There's no such thing as a perfect trade, but Cleveland came about as close to it as any team could with this deal. While the Cavaliers are loaded with big men, most of them are either in their prime or about to exit it. By the time Collin Sexton and Darius Garland are ready to win at the highest levels, Andre Drummond and Kevin Love probably won't be. Drummond is on an expiring deal as is, and while his market hasn't exactly been robust in the past (Cleveland got him for only a second-round pick), committing long-term money of any sort to a non-shooting center entering his age-28 season is risky business. 

So they pivoted into Allen, who is also due for a new contract this offseason but is a safer bet at only 22 years old. Allen has blossomed alongside star-level talent in Brooklyn, averaging career highs in points, rebounds, assists, blocks and field goal percentage this season, and while Cleveland won't be able to surround him with nearly as many weapons, it should eventually be able to give him the undisputed starting slot that Brooklyn was hesitant to grant with DeAndre Jordan in the building. The Cavs, in essence, managed to add their likely long-term starter at center without giving up much of anything.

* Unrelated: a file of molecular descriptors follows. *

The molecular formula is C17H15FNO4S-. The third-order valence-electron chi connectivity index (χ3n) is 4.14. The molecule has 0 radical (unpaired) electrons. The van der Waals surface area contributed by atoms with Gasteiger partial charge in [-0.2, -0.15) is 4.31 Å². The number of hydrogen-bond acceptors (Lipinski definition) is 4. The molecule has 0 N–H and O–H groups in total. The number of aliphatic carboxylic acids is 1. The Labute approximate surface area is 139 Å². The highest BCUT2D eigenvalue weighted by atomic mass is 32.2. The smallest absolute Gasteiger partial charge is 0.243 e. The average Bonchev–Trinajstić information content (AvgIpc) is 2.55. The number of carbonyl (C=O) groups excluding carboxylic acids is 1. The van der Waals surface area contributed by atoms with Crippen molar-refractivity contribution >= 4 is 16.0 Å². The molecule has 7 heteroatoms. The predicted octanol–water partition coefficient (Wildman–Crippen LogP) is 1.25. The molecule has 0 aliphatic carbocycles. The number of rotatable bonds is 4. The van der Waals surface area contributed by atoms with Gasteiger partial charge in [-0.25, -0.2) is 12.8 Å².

The first-round pick they surrendered in the deal originally belonged to Milwaukee. With Giannis Antetokounmpo re-signed during the offseason, that pick will almost certainly fall in the late 20s. Dante Exum represents the salary filler, but his inability to stay on the floor has made him more of a liability than an asset. All in all, a late first-round pick and a high-risk, low-reward young player seems like a small price to pay for long-term stability at the center spot. That's what Cleveland has secured here. That it also gets to take a flier on Prince is a nice bonus.